For law firm leaders, normal—new or otherwise—isn’t coming anytime soon. They have to lead anyway.
With headlines tracking rounds of firm pay cuts, furloughs and layoffs, and analysts forecasting months of uncertainty, managing partners face some of the most difficult decisions of their careers.
After the health and safety of their employees, law leaders are likely to be most concerned with liquidity, as client companies take steps to address their own cash flow challenges. We know what the pre-Covid playbook would prescribe: dramatic, top-down action.
Business and Messaging Consequences
But the world has changed; managing partners cannot rely on what counted as wisdom in another era. Not only is short-term business at stake, but the long-term value of the firm’s brand, built over years of strategic communication, could be undermined by rash decisions that project a counterproductive message. Every leadership decision has business and messaging consequences. Here are just a few examples:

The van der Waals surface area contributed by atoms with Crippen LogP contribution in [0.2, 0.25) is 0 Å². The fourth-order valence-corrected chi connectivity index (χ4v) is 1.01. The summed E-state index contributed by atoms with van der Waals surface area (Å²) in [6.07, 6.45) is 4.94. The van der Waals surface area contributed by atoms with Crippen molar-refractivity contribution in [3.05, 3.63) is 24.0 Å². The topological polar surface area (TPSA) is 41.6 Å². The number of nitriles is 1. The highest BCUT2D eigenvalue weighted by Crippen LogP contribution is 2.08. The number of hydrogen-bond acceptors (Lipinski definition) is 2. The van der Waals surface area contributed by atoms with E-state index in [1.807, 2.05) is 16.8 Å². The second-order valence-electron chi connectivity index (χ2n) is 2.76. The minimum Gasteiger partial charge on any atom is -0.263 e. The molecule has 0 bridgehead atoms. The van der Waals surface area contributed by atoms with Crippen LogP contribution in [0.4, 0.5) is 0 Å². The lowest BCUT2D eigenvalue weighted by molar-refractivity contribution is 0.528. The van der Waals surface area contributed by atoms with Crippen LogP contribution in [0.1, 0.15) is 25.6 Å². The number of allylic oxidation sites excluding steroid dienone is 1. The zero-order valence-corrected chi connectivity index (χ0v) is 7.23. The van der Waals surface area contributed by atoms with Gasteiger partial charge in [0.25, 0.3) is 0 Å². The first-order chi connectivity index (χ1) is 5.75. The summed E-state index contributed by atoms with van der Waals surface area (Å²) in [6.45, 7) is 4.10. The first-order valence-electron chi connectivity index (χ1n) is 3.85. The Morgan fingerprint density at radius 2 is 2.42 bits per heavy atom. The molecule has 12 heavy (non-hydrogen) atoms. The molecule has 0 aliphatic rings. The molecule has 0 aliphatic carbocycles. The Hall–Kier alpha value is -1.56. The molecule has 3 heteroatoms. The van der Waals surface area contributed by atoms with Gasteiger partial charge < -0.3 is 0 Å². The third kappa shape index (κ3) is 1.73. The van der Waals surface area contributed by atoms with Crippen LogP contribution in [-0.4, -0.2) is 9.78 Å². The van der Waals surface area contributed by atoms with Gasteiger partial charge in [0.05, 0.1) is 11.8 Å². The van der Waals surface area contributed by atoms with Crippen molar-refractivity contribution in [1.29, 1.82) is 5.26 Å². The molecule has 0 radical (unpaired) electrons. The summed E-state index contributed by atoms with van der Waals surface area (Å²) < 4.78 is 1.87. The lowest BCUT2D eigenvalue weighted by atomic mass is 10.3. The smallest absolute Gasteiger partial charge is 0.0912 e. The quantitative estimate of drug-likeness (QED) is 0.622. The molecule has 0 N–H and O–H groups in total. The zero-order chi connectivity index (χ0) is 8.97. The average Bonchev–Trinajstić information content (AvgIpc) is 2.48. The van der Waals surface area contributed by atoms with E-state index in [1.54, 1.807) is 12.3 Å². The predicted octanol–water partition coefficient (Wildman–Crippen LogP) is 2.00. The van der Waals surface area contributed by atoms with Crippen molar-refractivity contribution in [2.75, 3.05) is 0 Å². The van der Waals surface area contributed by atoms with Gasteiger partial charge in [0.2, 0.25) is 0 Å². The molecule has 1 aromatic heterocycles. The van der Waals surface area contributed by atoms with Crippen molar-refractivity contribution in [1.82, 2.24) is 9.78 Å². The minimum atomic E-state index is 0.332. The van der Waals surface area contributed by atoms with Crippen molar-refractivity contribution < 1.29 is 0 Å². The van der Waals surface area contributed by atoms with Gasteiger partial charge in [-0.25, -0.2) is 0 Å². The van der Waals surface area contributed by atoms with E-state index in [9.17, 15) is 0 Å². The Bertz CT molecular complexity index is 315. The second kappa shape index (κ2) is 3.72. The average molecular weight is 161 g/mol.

Management decision: Batten down the hatches and huddle with the management committee.
Message: When times get tough, innovation and inclusivity stop.
Many law firms still grapple with lingering 2008 shellshock. So it’s no surprise that firm leaders are tempted to issue unilateral decisions about next steps right now—deciding on blanket cuts to “overhead” in VIP meetings that will mostly exclude women and minority attorneys.
But a closed-door process and the myopic decisions that tend to come from it are counterproductive. And to GC clients keeping a close eye on diversity and inclusion, this fearful response looks like a giant step backward.
Management decision: Assemble a multigenerational dream team to triage practice groups and identify potential new offerings.
Message: We are confident in our deep bench of talent and the value of our work.
Obviously, leadership can and should take a hard look at partner draws—as all responsible business owners are—and handle the cash crunch created by the lockdowns. Yet instead of holding secretive conversations on strategy, firm leaders should invite emerging and next-generation partners, whose fresh perspective may yield creative ideas for generating revenue and guarding existing business.